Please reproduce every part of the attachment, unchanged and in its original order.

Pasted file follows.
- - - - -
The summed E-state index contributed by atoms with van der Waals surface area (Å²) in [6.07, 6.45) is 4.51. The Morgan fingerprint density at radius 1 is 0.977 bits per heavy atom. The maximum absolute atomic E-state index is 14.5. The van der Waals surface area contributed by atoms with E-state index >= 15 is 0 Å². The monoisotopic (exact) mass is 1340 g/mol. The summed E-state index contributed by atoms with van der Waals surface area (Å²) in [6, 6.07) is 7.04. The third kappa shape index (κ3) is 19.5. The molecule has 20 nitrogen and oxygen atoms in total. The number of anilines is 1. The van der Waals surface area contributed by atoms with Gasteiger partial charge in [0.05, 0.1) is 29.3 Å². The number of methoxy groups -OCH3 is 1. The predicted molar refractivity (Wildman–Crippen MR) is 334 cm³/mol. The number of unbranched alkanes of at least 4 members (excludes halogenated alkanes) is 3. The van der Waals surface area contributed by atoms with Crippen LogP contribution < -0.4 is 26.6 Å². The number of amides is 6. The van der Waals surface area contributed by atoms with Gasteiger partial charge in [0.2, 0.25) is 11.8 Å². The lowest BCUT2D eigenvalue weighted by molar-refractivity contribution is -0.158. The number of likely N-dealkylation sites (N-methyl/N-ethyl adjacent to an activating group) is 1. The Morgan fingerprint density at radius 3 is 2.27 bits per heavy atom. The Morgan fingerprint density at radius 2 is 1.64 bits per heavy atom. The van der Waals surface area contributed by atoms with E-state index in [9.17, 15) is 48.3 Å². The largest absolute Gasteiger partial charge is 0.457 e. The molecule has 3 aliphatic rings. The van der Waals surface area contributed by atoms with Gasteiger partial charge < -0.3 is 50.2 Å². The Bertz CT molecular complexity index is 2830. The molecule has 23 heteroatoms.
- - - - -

The summed E-state index contributed by atoms with van der Waals surface area (Å²) in [6.07, 6.45) is 4.51. The Morgan fingerprint density at radius 1 is 0.977 bits per heavy atom. The maximum absolute atomic E-state index is 14.5. The van der Waals surface area contributed by atoms with E-state index >= 15 is 0 Å². The monoisotopic (exact) mass is 1340 g/mol. The summed E-state index contributed by atoms with van der Waals surface area (Å²) in [6, 6.07) is 7.04. The third kappa shape index (κ3) is 19.5. The molecule has 20 nitrogen and oxygen atoms in total. The number of anilines is 1. The van der Waals surface area contributed by atoms with Gasteiger partial charge in [0.05, 0.1) is 29.3 Å². The number of methoxy groups -OCH3 is 1. The predicted molar refractivity (Wildman–Crippen MR) is 334 cm³/mol. The number of unbranched alkanes of at least 4 members (excludes halogenated alkanes) is 3. The van der Waals surface area contributed by atoms with Crippen LogP contribution < -0.4 is 26.6 Å². The number of amides is 6. The van der Waals surface area contributed by atoms with Gasteiger partial charge in [0.2, 0.25) is 11.8 Å². The lowest BCUT2D eigenvalue weighted by molar-refractivity contribution is -0.158. The number of likely N-dealkylation sites (N-methyl/N-ethyl adjacent to an activating group) is 1. The Morgan fingerprint density at radius 3 is 2.27 bits per heavy atom. The Morgan fingerprint density at radius 2 is 1.64 bits per heavy atom. The van der Waals surface area contributed by atoms with E-state index in [9.17, 15) is 48.3 Å². The largest absolute Gasteiger partial charge is 0.457 e. The molecule has 3 aliphatic rings. The van der Waals surface area contributed by atoms with Gasteiger partial charge < -0.3 is 50.2 Å². The Bertz CT molecular complexity index is 2830. The molecule has 23 heteroatoms.